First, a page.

Willett Hall hardwood gets its name

Published 6:45 pm Tuesday, December 6, 2016

By Brian Klingenfus

Special to the Herald

Longwood University gave a special honor to former Longwood and NBA men’s basketball star Jerome Kersey in a brief ceremony Saturday before the Lancer men took on James Madison University.

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Kersey, who played for the Lancers 1980-84, set records in points, rebounds, steals and blocked shots. During his time at Longwood, Kersey scored a total of 1,756 points. Kersey went on after college to play for the NBA, playing 11 seasons with the Portland Trail Blazers and then moving on to a handful of other teams.

Aside from his professional legacy, Kersey, who passed away in Feb. 2015, kept close ties with Longwood. In 2005, Kersey finished his degree from Longwood, having left for the NBA with just two classes remaining to finish. He was commencement speaker in 2009 and was honored in 2015 with the William Henry Ruffner Alumni Award, the highest award given to an alumnus.

“Jerome had been an ambassador for both Longwood and the Portland Trail Blazers, so we had been looking for a way to honor his legacy for a while,” Longwood Athletics Director Troy Austin said. “He was and is a wonderful example of what can be done as a Longwood student athlete.”

Because of his skill as a basketball player and his continued ties with the school, Longwood held a ceremony before the game Saturday, renaming the hardwood in Willett Hall, “Jerome Kersey Court.”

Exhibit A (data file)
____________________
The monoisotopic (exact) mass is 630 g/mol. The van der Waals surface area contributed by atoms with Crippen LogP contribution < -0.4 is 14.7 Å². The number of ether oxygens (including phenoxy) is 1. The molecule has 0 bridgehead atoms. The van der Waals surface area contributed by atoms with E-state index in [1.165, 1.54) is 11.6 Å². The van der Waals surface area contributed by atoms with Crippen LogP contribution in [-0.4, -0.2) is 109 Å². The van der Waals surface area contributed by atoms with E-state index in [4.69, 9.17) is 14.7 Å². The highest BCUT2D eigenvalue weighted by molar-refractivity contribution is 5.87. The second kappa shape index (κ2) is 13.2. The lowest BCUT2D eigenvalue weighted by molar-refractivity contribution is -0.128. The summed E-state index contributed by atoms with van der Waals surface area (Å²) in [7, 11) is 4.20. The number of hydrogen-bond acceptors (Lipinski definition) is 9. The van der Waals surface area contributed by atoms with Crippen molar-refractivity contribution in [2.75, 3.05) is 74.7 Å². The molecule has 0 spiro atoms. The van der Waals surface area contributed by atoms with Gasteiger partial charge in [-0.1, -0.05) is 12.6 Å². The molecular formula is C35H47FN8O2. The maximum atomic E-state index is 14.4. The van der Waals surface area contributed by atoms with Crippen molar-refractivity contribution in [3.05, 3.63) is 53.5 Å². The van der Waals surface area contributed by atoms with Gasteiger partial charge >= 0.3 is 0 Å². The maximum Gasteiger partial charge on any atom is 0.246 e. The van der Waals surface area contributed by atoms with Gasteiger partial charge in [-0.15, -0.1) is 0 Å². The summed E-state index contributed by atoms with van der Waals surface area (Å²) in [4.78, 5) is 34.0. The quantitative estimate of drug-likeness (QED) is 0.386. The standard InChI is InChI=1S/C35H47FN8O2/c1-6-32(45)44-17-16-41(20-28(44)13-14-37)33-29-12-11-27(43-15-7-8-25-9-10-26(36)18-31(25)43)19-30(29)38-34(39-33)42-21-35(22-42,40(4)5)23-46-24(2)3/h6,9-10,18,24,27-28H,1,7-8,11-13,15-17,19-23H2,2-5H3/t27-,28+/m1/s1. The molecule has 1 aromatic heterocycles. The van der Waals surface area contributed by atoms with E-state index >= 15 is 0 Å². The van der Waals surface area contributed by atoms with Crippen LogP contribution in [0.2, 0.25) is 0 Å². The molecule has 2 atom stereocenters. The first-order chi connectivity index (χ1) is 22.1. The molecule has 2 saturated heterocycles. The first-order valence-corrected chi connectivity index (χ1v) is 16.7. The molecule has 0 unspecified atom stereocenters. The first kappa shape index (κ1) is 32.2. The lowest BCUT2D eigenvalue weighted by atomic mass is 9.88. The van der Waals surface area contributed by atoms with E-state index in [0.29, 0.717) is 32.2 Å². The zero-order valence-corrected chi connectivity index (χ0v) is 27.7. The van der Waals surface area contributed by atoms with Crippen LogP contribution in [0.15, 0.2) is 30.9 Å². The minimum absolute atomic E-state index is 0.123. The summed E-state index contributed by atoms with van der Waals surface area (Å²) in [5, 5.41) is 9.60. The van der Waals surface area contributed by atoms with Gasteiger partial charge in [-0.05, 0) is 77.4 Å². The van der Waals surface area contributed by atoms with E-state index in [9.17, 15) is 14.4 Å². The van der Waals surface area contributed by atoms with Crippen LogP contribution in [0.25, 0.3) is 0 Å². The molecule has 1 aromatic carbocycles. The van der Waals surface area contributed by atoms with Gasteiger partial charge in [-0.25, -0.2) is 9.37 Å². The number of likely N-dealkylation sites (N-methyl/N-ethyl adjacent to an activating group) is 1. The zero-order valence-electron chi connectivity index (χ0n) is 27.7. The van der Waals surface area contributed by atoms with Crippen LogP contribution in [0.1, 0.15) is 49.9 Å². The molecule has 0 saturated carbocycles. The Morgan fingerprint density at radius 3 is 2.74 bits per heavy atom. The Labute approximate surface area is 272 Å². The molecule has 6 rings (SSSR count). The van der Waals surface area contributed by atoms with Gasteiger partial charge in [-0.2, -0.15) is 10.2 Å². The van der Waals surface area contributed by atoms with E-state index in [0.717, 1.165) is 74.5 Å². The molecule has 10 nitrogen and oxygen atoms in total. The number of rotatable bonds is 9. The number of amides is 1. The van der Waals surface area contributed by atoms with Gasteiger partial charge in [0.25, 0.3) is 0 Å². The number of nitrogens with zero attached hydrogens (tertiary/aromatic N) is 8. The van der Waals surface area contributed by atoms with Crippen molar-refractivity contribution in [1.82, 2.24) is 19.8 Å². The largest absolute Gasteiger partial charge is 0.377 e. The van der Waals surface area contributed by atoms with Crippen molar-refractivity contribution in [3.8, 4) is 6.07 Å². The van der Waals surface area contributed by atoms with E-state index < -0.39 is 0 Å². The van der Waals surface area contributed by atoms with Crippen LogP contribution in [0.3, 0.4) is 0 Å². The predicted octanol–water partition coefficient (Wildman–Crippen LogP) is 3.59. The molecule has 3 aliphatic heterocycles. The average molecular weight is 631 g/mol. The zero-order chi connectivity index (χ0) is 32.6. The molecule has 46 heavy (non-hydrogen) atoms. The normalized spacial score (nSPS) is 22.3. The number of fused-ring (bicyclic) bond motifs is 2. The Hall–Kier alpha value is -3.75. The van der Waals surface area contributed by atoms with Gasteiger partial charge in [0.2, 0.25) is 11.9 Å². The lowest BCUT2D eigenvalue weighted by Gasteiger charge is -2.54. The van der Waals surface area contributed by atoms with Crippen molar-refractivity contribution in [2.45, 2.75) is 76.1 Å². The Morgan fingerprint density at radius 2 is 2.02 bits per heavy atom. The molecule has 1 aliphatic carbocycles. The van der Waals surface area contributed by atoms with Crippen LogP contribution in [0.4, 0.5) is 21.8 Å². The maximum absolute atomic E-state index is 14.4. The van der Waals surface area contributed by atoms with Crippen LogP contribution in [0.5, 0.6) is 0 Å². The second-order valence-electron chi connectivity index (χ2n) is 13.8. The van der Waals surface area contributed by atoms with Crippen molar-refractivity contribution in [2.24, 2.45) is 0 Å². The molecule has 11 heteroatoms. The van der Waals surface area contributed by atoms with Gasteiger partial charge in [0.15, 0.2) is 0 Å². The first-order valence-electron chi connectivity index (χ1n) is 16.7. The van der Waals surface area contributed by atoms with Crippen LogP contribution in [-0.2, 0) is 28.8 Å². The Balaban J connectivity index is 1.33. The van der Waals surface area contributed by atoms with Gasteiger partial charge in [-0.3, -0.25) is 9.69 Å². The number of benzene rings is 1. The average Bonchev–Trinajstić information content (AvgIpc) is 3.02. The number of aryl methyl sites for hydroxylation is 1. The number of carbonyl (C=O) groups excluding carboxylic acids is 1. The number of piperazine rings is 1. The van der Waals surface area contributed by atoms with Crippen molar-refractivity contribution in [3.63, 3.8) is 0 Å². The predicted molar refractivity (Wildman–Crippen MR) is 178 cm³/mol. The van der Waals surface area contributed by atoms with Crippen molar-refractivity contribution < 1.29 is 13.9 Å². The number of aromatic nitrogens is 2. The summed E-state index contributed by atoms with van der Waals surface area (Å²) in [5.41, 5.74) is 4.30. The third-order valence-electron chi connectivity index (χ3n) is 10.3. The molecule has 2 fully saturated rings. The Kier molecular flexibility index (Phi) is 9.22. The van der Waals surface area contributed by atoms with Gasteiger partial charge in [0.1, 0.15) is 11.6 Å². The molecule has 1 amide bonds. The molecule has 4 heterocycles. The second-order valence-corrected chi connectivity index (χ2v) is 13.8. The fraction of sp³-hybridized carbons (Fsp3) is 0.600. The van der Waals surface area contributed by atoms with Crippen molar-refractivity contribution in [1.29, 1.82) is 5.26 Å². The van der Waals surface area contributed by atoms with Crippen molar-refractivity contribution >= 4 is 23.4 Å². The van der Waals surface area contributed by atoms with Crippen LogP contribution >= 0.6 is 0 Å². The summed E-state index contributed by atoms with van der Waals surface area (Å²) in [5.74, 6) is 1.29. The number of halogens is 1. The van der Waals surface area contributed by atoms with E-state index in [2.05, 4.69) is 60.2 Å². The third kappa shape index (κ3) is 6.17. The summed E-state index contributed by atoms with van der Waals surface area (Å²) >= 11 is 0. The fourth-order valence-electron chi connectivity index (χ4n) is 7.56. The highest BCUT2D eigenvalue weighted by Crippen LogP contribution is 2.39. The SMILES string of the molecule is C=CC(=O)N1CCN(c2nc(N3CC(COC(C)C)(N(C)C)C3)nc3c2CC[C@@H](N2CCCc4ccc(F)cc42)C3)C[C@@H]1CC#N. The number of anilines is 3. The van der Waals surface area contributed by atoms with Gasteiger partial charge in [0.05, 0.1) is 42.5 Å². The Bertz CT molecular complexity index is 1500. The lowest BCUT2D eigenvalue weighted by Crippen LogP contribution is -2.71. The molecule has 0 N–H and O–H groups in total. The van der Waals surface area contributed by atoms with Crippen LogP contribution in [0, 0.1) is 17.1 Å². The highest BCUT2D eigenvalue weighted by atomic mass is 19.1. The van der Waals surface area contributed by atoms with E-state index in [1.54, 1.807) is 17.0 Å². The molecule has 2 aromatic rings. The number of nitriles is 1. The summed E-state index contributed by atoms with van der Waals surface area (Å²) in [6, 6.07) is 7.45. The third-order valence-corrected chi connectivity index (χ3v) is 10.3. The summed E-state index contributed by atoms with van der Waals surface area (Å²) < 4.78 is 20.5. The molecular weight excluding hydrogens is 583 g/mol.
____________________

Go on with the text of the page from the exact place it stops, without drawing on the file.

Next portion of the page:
Jerome’s friends, former players, and family, including his former wife, mother, father and grandmother attended the event. Just before the start of the Longwood versus JMU basketball game, Jerome’s friends and family were welcomed to come to center court. A resolution was read in Jerome’s honor, and his friends and family were given a plaque commemorating the renaming. A video tribute was played in honor of Kersey and his career.

Mary Elizabeth Kersey, Jerome’s grandmother and primary caretaker growing up, said she couldn’t be prouder and more humbled.

“He loved to work, and he loved basketball,” she said. “He even played in the snow, clearing an area around the basketball court so he could practice.”

Longwood Head Coach Jayson Gee said the award and dedication is well-deserved.

“Personally, I’ve been trying to get our guys to really understand the magnitude of who he was, what he did while he was here, and what he did as an NBA player as both a basketball player and especially a human being,” Gee said reverently. “For our University to have an opportunity to acknowledge arguably the most notable alum in our history is significant in and of itself, and it’s something I take great pride in.”